PHILADELPHIA (November 20, 2014) — Drexel University’s Entrepreneurial Game Studio (EGS) is on its way to becoming a proving ground for enterprising young game developers. As part of a grant from the Pennsylvania Department of Community and Economic Development, the studio, which was founded about two years ago by Frank Lee, PhD, an associate professor in Westphal College, will take the next step toward becoming an educational business incubator for undergraduate students pursuing careers in game design.
“This grant will help EGS fulfill its mission of being a place where students can take risks as game developers and as entrepreneurs,” Lee said. “They will be able to learn from both their failures and successes, and it is my hope that upon graduation they have both the tools and experiences they need to join and lead the game design industry.”
Drexel is one of three recipients that will share a $750,000 Discovered in PA grant, which is intended to grow the high-tech sector of digital entertainment and video gaming. The award will establish a consortium between Drexel, Harrisburg University and Carnegie Mellon University that will bring together educational and industry professionals to fuel the interactive media industry in Pennsylvania.
In addition to the comprehensive campaign, each university will employ unique strategies including awarding of micro-grants to startups, employing a gamer-in-residence and startup mentoring, for growing the interactive media industry. Resources and ideas for success will be open and made available to the public by the consortium.
At the Entrepreneurial Game Studio, Lee’s lab for developing young game designers, the funds will support early stage student-run, mobile game start-up companies. This includes the use of professional design software, development workshops, business training, mentoring and a small incubator fund to help get the apps into the marketplace.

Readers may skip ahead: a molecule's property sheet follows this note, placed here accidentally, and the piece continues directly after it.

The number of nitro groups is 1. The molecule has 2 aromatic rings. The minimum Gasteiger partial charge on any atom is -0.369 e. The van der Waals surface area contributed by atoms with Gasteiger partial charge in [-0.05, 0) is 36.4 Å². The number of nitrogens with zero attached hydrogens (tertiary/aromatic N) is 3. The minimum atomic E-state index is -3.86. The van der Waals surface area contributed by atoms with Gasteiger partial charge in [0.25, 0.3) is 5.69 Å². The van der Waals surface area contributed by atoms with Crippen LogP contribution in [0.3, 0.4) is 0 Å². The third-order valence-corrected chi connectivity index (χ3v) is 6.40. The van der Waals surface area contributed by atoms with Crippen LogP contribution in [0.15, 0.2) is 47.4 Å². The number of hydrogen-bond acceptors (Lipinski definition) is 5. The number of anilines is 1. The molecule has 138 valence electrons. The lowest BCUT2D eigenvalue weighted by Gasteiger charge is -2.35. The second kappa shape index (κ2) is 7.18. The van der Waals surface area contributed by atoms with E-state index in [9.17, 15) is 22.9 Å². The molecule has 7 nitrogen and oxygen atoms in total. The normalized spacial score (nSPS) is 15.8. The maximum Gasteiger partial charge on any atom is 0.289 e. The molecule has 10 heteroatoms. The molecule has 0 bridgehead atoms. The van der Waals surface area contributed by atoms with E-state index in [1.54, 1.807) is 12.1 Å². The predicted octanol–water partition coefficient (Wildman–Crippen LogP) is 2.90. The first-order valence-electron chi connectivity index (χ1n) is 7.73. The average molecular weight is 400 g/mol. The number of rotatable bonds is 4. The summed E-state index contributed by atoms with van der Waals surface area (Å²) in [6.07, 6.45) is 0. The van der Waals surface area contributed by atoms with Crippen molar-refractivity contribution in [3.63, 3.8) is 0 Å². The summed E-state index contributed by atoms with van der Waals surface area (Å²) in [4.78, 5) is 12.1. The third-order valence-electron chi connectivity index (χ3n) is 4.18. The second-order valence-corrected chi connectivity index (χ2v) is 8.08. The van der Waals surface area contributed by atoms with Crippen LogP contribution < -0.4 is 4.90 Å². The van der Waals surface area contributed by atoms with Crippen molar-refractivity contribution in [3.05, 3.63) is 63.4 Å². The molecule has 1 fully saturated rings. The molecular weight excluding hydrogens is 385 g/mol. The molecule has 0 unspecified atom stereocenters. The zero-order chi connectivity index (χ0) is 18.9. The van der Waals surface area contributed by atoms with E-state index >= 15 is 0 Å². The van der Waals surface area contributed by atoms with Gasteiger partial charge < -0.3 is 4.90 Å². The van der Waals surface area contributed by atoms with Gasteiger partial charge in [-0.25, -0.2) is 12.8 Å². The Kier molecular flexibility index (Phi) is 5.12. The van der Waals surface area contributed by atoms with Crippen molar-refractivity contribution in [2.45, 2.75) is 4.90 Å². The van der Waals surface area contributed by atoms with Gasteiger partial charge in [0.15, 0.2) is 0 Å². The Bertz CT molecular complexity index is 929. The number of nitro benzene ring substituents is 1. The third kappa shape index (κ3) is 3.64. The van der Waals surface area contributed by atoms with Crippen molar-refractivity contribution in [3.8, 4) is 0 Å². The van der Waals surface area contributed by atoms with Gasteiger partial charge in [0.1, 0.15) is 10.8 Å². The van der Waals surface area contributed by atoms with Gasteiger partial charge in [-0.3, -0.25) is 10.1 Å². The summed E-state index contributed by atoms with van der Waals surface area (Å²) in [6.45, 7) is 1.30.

“The participants in the EGS program will go through a rigorous selection process to ensure that they all have the motivation to succeed,” Lee said. “Their goal is to produce a finished mobile app for the App Store in a nine-month period. We’ll give them the tools, training and support to get there –but they need to bring the vision and drive.”
Philadelphia’s game design industry has grown in recent years with many small, independent game companies setting up shop on N. 3rd Street, which has been branded as Philadelphia’s tech corridor. Part of the economic expansion in this area has been spurred by game design programs at local colleges and universities —like Drexel’s top-ranked program—producing graduates who are prepared to enter the industry. The advent of game-specific, collaborative work spaces has also helped to nurture the growth, according to Lee.
“The city is becoming a great place for game design companies to put down roots,” Lee said. “Drexel is producing some of the best students in game art, design and development and the city has some of the best independent game developers. In working with local universities like Penn, University of the Arts and Temple, as well as local independent game studios, at EGS we’re hoping to plant the seeds from which will spring the next success story like Rovio, and turn Philadelphia into a major game industry hub in the east coast.”
News media contacts:
Britt Faulstick, news officer, Office of University Communications,
215-895-2617 (office), 215-796-5161 (cell), firstname.lastname@example.org